Industry figures have criticised Sir Michael Lyons for attempting to play down the importance of bed tax proposals in the debate on local government funding.
At a conference in central London last week, which marked the closing date for submissions to the Lyons inquiry, Lyons said finding new ways of funding local government were unavoidable.
"We can't kid ourselves - we can't improve the infrastructure of this country without finding a way of paying for it," he told delegates. "We mustn't shrink from the difficult issues."
Lyons was asked questions on the bed tax proposal - that would add 5-10% to the cost of an overnight stay - and insisted it was just one part of a wider debate.
Bob Cotton, chief executive of the British Hospitality Association, responded angrily. "It is quite insulting that he thinks bed tax is a side issue," he said. "He clearly misunderstands the tourism industry and is irritated by us."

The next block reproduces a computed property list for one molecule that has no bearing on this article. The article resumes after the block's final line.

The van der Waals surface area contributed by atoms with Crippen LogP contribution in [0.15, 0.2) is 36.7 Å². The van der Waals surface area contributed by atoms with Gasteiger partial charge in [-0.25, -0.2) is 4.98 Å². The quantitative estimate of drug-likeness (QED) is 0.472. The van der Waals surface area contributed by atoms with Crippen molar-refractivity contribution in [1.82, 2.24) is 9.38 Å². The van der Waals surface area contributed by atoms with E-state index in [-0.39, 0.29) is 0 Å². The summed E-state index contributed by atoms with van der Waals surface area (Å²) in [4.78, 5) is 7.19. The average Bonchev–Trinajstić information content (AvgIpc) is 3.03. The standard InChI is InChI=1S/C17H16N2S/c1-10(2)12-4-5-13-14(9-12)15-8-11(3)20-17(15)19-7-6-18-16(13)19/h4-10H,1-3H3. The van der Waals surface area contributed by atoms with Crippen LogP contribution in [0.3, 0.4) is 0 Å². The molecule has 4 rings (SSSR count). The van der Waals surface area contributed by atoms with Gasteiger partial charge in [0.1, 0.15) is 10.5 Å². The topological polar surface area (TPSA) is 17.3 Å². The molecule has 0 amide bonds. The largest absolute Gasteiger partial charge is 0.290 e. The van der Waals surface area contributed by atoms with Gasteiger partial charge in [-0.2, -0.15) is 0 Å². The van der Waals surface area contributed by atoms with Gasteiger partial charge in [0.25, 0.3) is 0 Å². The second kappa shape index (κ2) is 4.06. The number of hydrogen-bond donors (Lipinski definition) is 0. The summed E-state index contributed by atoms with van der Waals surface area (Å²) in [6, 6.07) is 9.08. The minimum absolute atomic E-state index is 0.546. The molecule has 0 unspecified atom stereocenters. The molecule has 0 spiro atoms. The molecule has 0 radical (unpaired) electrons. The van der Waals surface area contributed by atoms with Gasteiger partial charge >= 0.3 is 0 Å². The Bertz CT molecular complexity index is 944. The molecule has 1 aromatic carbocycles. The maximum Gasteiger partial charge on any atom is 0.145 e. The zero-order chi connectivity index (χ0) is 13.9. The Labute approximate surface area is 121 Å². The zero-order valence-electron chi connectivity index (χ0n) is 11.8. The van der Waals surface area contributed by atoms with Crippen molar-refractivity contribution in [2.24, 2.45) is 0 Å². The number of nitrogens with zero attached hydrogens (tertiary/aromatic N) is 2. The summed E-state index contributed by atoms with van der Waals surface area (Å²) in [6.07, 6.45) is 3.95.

The view was echoed by Travelodge chief executive Grant Hearn, who said the Local Government Association "still completely failed to understand how to take advantage of tourism in order to boost local economic development".
Former CBI director-general Sir Digby Jones questioned why local authorities should punish successful businesses.
"As a past president of the Tourism Alliance, I have seen local authorities driving that industry forward," he said.
"The question they have to ask themselves is: do they tap into that success and say ‘let's have a bed tax'? Some consumers might not care, but others might take their business abroad - damaging the local economy."